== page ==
Requirement #2: Teaching English as a Foreign Language (TEFL) Certification
A TEFL certification is not an actual legal requirement to teach in Thailand, but many schools treat it as a qualifier. Earning a TEFL prepares you for the major differences you may face teaching a Western language to Asian students as well as suggests ways to go about teaching around these differences. It also provides teaching fundamentals for those who have no prior experience, such as how to create lesson plans and how to get students more engaged in a lesson. I personally found it helpful because I had no prior teaching experience.
Bending the Rule
Since having a TEFL is not one of the requirements to teach in Thailand, employers will look for applicants with prior teaching experience, training, or an English degree. For example, if you have several years of experience teaching English in an Asian country or if you have a degree specifically in English (or even better, teaching English as a foreign language), your agency or school may overlook that fact that your don’t have a TEFL certification.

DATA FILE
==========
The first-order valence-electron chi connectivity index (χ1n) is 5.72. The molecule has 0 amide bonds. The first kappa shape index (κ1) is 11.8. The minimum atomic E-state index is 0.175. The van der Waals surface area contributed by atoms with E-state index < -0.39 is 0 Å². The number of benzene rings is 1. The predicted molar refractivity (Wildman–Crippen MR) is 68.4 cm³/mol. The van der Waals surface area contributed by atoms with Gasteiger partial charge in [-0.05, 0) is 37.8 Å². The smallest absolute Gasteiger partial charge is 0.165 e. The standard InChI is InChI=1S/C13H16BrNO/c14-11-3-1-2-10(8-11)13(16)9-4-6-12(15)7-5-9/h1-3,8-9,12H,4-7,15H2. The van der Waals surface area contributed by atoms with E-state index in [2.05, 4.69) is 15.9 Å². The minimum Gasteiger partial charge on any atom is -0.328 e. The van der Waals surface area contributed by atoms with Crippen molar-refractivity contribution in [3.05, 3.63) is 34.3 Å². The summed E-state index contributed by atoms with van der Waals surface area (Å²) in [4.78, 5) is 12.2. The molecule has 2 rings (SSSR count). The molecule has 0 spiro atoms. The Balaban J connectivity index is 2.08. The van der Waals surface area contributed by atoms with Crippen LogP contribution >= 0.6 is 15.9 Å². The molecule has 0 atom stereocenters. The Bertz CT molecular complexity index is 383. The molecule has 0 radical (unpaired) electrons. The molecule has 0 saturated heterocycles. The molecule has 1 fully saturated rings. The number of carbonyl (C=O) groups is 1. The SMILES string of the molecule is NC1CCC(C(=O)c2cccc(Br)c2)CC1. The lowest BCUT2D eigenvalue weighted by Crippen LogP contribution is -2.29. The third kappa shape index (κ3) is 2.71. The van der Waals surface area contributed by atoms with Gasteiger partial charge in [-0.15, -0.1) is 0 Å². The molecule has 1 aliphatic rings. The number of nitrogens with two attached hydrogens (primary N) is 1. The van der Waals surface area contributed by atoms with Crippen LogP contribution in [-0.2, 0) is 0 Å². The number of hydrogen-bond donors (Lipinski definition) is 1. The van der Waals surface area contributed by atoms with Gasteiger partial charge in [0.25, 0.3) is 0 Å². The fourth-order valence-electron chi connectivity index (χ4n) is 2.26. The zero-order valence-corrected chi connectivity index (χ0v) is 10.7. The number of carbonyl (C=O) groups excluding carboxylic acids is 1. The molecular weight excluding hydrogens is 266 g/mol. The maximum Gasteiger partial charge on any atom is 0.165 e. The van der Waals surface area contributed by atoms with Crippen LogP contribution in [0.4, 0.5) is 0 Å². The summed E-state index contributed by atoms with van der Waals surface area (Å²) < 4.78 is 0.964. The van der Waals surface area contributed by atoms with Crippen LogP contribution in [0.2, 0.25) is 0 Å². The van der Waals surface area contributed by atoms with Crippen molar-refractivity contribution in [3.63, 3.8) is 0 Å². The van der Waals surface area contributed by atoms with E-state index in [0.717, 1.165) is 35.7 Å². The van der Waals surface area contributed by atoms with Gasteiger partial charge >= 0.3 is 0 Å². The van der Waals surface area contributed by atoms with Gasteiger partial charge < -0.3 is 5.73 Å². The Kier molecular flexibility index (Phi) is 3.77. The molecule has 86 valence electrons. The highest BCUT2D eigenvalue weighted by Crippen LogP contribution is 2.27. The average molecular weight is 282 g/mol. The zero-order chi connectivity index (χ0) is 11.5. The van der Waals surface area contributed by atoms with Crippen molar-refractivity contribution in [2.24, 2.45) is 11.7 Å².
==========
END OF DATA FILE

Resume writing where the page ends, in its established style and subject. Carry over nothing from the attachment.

Keep in mind that although a TEFL is not legally one of the requirements to teach in Thailand, it may land you a more desirable teaching position or tip the scales in your favor should your application or résumé be competing with a few others.
Requirement #3: Non-Immigrant Business “B” Visa
Among the requirements to teach in Thailand is possessing a B Visa. It is possible to obtain a B Visa before arriving in Thailand if you are sponsored by a hiring agency or school prior to going to Thailand, but most likely you will be going to Thailand on a tourist visa and later switching to a B Visa. Unfortunately, a tourist visa specifically says, “Employment prohibited.”
Bending the Rule
Who knows – maybe your employer will scoop you right up while you are still on a tourist visa, ask you to start teaching the following Monday, and shrug their shoulders and tell you to do a B Visa run in the near future. Or maybe you are taking classes at the university on an education “ED” visa, but you are teaching through a work co-op. The point is, you may be working even if you are not on a business visa. It happens, but it’s best (and required by law) to get a B visa and an official work permit, sorted by your prospective employer prior to starting your teaching position.
Requirement #4: A Good Picture and a Good Attitude